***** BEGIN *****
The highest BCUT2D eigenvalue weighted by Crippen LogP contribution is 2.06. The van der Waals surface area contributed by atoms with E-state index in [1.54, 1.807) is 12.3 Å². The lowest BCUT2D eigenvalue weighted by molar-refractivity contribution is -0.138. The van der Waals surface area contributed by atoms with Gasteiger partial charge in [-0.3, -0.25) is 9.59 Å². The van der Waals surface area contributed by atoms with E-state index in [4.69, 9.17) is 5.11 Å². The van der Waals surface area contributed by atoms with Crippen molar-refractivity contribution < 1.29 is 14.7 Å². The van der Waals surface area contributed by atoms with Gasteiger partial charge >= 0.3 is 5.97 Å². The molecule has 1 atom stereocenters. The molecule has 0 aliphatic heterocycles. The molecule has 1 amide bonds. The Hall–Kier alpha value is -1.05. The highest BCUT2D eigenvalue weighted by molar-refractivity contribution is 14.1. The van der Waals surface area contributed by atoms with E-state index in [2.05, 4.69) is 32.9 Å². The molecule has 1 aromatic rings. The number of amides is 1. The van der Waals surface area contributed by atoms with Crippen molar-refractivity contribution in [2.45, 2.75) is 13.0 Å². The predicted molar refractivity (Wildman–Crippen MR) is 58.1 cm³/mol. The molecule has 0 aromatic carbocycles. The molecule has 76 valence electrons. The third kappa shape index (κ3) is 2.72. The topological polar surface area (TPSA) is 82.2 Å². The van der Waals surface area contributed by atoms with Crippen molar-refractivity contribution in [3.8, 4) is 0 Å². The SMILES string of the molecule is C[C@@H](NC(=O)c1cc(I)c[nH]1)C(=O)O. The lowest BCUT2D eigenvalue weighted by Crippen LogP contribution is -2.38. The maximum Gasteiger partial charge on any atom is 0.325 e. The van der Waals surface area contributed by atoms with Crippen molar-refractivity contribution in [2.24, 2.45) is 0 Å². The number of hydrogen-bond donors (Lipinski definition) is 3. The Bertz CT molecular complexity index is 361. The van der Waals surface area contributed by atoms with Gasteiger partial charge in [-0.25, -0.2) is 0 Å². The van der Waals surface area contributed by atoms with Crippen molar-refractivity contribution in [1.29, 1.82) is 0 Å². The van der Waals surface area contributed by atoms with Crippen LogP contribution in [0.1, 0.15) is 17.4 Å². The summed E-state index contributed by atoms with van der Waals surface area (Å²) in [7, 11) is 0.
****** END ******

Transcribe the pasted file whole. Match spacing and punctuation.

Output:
The highest BCUT2D eigenvalue weighted by Crippen LogP contribution is 2.06. The van der Waals surface area contributed by atoms with E-state index in [1.54, 1.807) is 12.3 Å². The lowest BCUT2D eigenvalue weighted by molar-refractivity contribution is -0.138. The van der Waals surface area contributed by atoms with Gasteiger partial charge in [-0.3, -0.25) is 9.59 Å². The van der Waals surface area contributed by atoms with E-state index in [4.69, 9.17) is 5.11 Å². The van der Waals surface area contributed by atoms with Crippen molar-refractivity contribution < 1.29 is 14.7 Å². The van der Waals surface area contributed by atoms with Gasteiger partial charge >= 0.3 is 5.97 Å². The molecule has 1 atom stereocenters. The molecule has 0 aliphatic heterocycles. The molecule has 1 amide bonds. The Hall–Kier alpha value is -1.05. The highest BCUT2D eigenvalue weighted by molar-refractivity contribution is 14.1. The van der Waals surface area contributed by atoms with E-state index in [2.05, 4.69) is 32.9 Å². The molecule has 1 aromatic rings. The number of amides is 1. The van der Waals surface area contributed by atoms with Crippen molar-refractivity contribution in [2.45, 2.75) is 13.0 Å². The predicted molar refractivity (Wildman–Crippen MR) is 58.1 cm³/mol. The molecule has 0 aromatic carbocycles. The molecule has 76 valence electrons. The third kappa shape index (κ3) is 2.72. The topological polar surface area (TPSA) is 82.2 Å². The van der Waals surface area contributed by atoms with Crippen molar-refractivity contribution in [3.8, 4) is 0 Å². The SMILES string of the molecule is C[C@@H](NC(=O)c1cc(I)c[nH]1)C(=O)O. The lowest BCUT2D eigenvalue weighted by Crippen LogP contribution is -2.38. The maximum Gasteiger partial charge on any atom is 0.325 e. The van der Waals surface area contributed by atoms with Crippen molar-refractivity contribution in [2.24, 2.45) is 0 Å². The number of hydrogen-bond donors (Lipinski definition) is 3. The Bertz CT molecular complexity index is 361. The van der Waals surface area contributed by atoms with Gasteiger partial charge in [-0.25, -0.2) is 0 Å². The van der Waals surface area contributed by atoms with Crippen molar-refractivity contribution in [1.29, 1.82) is 0 Å². The van der Waals surface area contributed by atoms with Crippen LogP contribution in [0.1, 0.15) is 17.4 Å². The summed E-state index contributed by atoms with van der Waals surface area (Å²) in [7, 11) is 0.